Dallas Jeannie Medina Ginny Moon New York City Producer Haida Alencastro Harlem Queens Maria Joe Marvin Tura Dinty Cabanas Dallas Great Jomar Richmond Texas Marketing Manager Kay Corporate Joanna Richmond California
JetBrains with Natalie Kudanova

Ruby on Rails Podcast

03:25 min | 8 months ago

JetBrains with Natalie Kudanova

"Chedda Brennan Susan International Company of at Crates, professional software development tools to help developers work smarter and faster. We do strive to create the strongest most effective developer tools and of ambitious attitudes. By mating common tasks, we enabled programmers to focused on co design and the big picture instead of boilerplate. Code. That's awesome so I'm curious I have spent some time as a product marketing manager, and it's always kind of a difficult rule to explain the people people are not clear whether or not it's technical or not, so what is a day in the life of a product marketing manager? And do you really see a hybrid between product and marketing? Well in a sense it is, and actually there is no typical day at least for me I'm basically the person helps the team. There will be maintained. Hear the voices so for Ruby developers and I'm the one who tells Ruby developers would good Ruben mind has to offer. That said I communicate with customers, online and offline I'm in charge of advertising mortgage, research, content, creation, codeine, sometimes and so I. Don't do it all myself of course, but I am the dot to where all these lines connect. I love that where some of the best places either online or offline to reach Ruby developers. Oh. I'd say it's a it. Of course and twitter has a huge community. And we have our own channels like our newsletters. We also forget a lot of feedback a the our. Issue Tracker. So. There are lots of places. Social Media and online. That's great, so I'M GONNA. Put you on the spot and ask you for an elevator pitch for our listeners who haven't had a chance to ever use ruby mind before I've been a user for about five years and I absolutely love it. So why should ruby developers consider using ruby mine? Ruben. Mine is an ID that said it has all essential tools that help you go. More efficiently. It offers powerful Golden, said features such as gold. Completion Golden Education language, specific inspections will quick success refectory in editor, Weekday Communication Remind provides a test runner debater visa supporter I could go for hours. It's basically everything you need to develop and Ruby only monoplace. Now I agree I really and I should say this as well that jeopardizes not a sponsor of the podcast I was excited to have Natalie on. Just because I've been a user of the tool for so long and really there isn't many tools out there like ruby mine, and what's fascinating about jet brains is Ruby mine yeses further ruby on rails community, but they have a solution for pretty much every market out there. My partner writes PHP foles full time and he uses PHP storm. Yeah actually it's pretty easy to transfer from one idea to another for example. If you want to learn a new language or try something you, you can just switch to a different Gebran tie, and you'll be like at home.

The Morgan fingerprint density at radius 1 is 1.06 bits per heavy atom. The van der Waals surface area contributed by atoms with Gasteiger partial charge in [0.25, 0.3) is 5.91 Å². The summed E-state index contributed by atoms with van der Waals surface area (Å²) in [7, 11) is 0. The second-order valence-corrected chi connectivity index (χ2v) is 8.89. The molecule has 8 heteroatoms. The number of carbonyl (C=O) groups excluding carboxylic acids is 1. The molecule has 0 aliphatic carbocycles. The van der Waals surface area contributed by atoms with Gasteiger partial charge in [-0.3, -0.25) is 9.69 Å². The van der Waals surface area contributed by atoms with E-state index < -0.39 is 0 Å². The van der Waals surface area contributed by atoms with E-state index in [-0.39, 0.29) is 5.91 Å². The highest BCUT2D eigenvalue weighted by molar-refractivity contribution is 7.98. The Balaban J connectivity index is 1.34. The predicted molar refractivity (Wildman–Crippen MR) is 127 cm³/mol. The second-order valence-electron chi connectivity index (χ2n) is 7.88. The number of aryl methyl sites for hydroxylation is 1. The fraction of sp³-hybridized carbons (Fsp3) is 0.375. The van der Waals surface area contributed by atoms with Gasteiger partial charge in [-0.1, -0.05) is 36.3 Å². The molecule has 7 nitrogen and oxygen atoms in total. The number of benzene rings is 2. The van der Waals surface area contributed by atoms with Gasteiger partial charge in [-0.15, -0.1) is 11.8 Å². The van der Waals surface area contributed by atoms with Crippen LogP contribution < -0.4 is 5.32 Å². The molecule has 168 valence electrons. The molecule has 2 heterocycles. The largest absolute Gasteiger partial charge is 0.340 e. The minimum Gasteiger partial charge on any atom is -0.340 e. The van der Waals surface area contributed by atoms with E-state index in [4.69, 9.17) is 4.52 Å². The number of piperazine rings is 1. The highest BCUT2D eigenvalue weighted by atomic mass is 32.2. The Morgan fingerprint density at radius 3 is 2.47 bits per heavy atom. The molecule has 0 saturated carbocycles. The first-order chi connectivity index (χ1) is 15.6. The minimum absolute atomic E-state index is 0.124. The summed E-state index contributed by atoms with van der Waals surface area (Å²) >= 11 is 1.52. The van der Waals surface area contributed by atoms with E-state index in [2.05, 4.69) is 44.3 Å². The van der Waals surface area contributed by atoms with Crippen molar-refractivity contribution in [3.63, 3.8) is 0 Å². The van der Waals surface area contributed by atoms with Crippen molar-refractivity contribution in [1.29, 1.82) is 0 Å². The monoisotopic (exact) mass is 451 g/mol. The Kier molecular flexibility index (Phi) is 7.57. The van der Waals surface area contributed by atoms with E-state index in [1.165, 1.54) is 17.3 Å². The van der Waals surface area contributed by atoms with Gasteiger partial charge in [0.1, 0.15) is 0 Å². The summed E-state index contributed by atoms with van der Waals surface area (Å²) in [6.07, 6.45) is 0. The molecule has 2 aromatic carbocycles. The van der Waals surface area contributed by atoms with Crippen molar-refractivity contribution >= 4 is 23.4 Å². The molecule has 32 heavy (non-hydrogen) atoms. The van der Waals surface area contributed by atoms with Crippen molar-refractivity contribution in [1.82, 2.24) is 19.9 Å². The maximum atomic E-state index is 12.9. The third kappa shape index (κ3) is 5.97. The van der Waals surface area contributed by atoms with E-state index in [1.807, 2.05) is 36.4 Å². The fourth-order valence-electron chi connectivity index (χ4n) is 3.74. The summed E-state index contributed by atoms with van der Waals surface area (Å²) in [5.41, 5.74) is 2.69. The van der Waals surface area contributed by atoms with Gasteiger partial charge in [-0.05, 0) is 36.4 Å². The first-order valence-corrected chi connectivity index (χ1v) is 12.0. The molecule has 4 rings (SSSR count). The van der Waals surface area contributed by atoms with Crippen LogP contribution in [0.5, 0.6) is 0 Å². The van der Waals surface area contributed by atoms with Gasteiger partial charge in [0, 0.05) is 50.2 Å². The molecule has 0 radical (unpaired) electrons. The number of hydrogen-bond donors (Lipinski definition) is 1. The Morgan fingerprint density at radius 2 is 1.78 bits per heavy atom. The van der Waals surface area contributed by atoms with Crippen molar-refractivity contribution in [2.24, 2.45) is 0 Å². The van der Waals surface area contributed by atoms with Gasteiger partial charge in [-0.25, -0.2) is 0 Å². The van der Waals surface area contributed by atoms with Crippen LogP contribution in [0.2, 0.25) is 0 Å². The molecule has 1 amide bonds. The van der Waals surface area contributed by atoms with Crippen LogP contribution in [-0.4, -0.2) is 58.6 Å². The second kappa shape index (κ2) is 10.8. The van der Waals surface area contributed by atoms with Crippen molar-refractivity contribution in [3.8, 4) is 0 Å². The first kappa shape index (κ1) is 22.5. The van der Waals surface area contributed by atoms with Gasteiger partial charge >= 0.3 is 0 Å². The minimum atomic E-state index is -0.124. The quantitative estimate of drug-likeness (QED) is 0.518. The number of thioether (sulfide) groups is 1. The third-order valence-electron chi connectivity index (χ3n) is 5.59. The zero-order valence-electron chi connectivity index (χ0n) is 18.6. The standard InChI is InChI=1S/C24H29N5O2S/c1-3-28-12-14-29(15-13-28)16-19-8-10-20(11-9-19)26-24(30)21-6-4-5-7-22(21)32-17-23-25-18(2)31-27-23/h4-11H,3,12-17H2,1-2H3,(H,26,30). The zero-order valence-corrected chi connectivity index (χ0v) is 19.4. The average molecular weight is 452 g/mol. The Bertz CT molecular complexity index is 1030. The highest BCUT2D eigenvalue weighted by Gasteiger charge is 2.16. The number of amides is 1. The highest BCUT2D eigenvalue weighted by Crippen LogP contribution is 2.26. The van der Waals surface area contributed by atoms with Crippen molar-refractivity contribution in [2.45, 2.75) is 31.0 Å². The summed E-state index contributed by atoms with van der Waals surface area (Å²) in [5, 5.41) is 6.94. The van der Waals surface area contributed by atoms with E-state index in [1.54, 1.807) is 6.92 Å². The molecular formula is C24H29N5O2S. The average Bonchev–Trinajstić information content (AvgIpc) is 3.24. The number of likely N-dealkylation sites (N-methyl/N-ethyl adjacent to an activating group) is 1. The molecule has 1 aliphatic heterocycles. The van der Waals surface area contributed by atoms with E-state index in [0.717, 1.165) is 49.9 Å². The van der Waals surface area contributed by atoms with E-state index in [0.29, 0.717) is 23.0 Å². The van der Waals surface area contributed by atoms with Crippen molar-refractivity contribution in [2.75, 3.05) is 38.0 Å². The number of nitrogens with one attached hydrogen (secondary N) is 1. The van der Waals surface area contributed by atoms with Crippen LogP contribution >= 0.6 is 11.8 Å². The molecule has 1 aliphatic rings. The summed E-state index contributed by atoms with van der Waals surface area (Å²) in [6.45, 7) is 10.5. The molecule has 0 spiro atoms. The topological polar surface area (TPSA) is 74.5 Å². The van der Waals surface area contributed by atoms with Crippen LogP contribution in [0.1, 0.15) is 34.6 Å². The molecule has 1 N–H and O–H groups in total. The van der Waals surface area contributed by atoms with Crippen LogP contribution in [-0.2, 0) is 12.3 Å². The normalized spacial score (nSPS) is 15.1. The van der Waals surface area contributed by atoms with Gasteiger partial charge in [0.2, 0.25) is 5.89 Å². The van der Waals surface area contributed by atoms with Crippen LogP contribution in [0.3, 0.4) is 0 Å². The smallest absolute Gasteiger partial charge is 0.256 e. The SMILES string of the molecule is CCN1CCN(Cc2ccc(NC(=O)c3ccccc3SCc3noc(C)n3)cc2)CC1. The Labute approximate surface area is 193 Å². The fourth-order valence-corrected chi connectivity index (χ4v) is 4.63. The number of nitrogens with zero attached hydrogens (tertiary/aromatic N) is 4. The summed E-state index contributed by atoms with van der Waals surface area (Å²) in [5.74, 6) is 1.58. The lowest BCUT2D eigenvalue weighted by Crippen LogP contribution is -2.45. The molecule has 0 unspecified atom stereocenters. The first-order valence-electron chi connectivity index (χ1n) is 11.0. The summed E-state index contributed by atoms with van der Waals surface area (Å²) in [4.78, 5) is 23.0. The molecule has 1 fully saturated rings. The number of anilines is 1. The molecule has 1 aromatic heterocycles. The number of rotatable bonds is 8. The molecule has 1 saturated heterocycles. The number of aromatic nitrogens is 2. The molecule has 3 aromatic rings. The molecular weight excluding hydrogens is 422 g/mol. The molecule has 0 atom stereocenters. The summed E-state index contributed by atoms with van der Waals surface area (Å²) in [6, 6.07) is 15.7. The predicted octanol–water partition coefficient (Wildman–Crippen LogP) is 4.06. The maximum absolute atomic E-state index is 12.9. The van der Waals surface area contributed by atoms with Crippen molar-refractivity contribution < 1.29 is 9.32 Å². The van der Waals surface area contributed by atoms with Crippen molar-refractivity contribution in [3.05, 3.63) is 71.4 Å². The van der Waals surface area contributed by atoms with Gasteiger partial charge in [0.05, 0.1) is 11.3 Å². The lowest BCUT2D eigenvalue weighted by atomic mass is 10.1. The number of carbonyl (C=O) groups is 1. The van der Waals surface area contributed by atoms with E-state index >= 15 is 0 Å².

Ruby Product Marketing Manager Ruben Brennan Susan International Co Codeine Developer Twitter Natalie Partner Editor